[ boots ]
/ buts /

noun, plural boots. British.

a servant, as at a hotel, who blacks or polishes shoes and boots.

Origin of boots

1615–25; plural of boot1; see -s3

Definition for boots (2 of 4)

[ boot ]
/ but /


verb (used with object)

verb (used without object)

Computers. to start a computer or program, or be started in this way (often followed by up): My laptop won't boot and shows a blank screen.

Origin of boot

1275–1325; Middle English bote < Anglo-French, Old French; of uncertain origin

Definition for boots (3 of 4)

[ boot ]
/ but /


Archaic. something given into the bargain.
  1. advantage.
  2. remedy; relief; help.

verb (used with or without object)

Archaic. to be of profit, advantage, or avail (to): It boots thee not to complain.

Origin of boot

before 1000; Middle English bote, Old English bōt advantage; cognate with Dutch boete, German Busse, Old Norse bōt, Gothic bota; see bet1, better1

Definition for boots (4 of 4)

[ boot ]
/ but /

noun Archaic.

booty; spoil; plunder.

Origin of boot

1585–95; special use of boot2 by association with booty1 Unabridged Based on the Random House Unabridged Dictionary, © Random House, Inc. 2019

Examples from the Web for boots

British Dictionary definitions for boots (1 of 3)

/ (buːts) /

noun plural boots

British (formerly) a shoeblack who cleans the guests' shoes in a hotel

British Dictionary definitions for boots (2 of 3)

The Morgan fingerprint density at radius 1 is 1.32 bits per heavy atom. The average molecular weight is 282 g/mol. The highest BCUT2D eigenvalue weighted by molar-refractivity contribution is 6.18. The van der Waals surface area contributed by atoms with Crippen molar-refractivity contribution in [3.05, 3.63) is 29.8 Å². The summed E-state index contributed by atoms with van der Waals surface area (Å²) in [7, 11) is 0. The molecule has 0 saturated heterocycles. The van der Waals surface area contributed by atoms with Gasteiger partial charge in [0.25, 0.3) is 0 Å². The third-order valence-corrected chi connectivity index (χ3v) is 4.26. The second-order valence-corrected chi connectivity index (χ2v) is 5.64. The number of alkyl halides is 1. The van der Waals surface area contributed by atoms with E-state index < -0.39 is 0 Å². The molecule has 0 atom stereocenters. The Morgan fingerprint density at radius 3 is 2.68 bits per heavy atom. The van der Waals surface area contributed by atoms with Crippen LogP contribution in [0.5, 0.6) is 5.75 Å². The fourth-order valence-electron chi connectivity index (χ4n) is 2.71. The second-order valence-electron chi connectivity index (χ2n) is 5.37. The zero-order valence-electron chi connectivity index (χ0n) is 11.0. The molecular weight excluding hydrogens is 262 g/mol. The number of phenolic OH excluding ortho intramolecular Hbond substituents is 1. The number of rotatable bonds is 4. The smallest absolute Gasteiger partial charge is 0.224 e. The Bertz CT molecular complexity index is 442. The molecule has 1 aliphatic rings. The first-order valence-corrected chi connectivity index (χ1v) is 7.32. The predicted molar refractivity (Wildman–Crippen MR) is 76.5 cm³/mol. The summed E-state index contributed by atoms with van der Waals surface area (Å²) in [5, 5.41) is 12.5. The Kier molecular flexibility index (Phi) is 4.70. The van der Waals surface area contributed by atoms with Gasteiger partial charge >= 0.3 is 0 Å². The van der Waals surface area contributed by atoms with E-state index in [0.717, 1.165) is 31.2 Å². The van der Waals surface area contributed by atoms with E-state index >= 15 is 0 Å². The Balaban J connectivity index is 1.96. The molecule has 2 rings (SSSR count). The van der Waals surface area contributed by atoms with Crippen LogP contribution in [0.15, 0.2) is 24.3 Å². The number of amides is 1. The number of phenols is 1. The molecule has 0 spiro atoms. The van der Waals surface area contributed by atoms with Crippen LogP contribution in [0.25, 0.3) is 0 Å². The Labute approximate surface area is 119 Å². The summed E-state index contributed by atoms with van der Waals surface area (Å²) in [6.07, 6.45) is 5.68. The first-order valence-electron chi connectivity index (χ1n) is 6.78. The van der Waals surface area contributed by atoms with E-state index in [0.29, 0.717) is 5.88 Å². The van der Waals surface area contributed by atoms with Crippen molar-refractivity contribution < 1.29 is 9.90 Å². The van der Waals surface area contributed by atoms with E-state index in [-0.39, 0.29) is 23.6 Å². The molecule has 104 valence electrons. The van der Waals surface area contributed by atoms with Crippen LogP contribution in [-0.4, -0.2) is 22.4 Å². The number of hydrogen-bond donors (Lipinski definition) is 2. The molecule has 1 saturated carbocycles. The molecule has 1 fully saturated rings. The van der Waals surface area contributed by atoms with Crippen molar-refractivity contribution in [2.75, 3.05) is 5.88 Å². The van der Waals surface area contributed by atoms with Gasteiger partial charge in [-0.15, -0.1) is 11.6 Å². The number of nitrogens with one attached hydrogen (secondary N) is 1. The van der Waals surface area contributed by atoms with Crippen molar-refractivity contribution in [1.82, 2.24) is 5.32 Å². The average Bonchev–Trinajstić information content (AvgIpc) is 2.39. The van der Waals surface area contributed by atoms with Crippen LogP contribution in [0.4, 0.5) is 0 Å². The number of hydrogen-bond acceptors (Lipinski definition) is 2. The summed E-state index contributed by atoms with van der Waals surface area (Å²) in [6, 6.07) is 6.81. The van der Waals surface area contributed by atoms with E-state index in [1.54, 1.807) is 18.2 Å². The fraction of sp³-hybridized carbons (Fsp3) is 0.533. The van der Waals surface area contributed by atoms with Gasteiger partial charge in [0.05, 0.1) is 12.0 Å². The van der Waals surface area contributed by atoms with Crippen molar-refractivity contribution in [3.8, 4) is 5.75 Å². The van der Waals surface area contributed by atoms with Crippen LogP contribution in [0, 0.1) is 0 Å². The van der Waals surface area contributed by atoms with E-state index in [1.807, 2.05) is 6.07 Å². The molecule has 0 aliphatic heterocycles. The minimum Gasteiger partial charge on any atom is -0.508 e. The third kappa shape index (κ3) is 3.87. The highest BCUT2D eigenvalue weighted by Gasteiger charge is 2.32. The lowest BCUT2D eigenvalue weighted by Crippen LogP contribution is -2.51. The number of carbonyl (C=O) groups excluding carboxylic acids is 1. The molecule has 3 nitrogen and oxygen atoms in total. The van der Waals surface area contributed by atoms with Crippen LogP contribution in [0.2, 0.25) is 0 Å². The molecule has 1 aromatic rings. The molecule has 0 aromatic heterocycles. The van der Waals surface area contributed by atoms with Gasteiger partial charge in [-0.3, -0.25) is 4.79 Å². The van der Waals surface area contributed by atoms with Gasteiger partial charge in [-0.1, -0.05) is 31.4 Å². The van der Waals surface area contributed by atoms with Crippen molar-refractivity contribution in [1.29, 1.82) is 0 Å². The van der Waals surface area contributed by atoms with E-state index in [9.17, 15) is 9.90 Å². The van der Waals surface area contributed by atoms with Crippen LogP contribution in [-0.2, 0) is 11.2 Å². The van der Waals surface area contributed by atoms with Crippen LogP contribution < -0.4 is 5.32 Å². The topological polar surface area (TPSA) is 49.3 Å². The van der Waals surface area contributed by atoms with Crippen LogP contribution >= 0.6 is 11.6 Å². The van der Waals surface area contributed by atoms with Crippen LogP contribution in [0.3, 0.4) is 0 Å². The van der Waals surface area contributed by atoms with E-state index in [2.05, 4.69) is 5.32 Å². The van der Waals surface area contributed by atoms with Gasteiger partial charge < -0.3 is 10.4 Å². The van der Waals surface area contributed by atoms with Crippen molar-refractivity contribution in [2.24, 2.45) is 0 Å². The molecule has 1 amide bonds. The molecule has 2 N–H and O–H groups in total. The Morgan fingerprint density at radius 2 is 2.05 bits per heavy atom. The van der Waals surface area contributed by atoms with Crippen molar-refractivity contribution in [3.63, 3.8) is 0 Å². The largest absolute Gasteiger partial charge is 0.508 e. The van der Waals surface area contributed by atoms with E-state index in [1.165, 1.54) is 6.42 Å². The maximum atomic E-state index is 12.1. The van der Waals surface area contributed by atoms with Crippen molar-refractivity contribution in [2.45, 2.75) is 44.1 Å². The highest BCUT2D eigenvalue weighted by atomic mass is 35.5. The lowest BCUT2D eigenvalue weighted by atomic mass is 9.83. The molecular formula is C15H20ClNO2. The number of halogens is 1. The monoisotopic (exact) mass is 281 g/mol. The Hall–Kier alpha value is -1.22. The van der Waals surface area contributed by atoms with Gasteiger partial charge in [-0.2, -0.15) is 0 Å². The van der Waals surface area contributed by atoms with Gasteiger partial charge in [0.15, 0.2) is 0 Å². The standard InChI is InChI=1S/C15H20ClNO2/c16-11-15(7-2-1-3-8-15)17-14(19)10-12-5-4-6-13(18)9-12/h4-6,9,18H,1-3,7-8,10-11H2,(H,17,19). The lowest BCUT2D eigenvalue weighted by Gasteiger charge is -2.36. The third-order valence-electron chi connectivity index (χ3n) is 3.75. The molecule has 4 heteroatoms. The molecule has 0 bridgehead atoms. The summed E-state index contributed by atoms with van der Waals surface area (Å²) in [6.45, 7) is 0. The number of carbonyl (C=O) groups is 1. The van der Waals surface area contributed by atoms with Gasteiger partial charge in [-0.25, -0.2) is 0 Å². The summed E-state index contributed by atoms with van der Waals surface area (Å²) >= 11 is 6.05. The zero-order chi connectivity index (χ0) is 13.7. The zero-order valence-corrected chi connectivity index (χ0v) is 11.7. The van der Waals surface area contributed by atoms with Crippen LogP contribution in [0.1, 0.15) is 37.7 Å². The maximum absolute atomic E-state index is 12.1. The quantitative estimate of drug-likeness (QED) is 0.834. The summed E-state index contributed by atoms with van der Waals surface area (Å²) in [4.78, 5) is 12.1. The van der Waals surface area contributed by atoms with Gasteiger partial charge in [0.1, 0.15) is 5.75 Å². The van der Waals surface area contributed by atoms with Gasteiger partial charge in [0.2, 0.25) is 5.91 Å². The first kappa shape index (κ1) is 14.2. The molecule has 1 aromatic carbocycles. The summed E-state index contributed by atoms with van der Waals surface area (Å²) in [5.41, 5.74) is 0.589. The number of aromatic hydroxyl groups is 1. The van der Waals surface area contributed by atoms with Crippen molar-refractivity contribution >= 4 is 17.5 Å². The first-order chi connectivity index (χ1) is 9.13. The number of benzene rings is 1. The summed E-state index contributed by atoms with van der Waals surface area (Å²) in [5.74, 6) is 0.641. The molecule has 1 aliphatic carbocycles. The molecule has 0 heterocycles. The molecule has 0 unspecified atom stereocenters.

/ (buːt) /



See also boots

Word Origin for boot

C14 bote, from Old French, of uncertain origin

British Dictionary definitions for boots (3 of 3)

/ (buːt) /

verb (usually impersonal)

archaic to be of advantage or use to (a person)what boots it to complain?


obsolete an advantage
dialect something given in addition, esp to equalize an exchangea ten pound boot to settle the bargain
to boot as well; in additionit's cold and musty, and damp to boot

Word Origin for boot

Old English bōt compensation; related to Old Norse bōt remedy, Gothic bōta, Old High German buoza improvement
Collins English Dictionary - Complete & Unabridged 2012 Digital Edition © William Collins Sons & Co. Ltd. 1979, 1986 © HarperCollins Publishers 1998, 2000, 2003, 2005, 2006, 2007, 2009, 2012

Idioms and Phrases with boots


In addition to the idioms beginning with boot

  • boot out
  • boot up

also see:

  • die with one's boots on
  • get the ax (boot)
  • kick (boot) out
  • lick someone's boots
  • pull oneself up (by the bootstraps)
  • quake in one's boots
  • to boot
  • too big for one's breeches (boots)
  • you can bet your ass (boots)

Also see undershoe.

The American Heritage® Idioms Dictionary Copyright © 2002, 2001, 1995 by Houghton Mifflin Harcourt Publishing Company. Published by Houghton Mifflin Harcourt Publishing Company.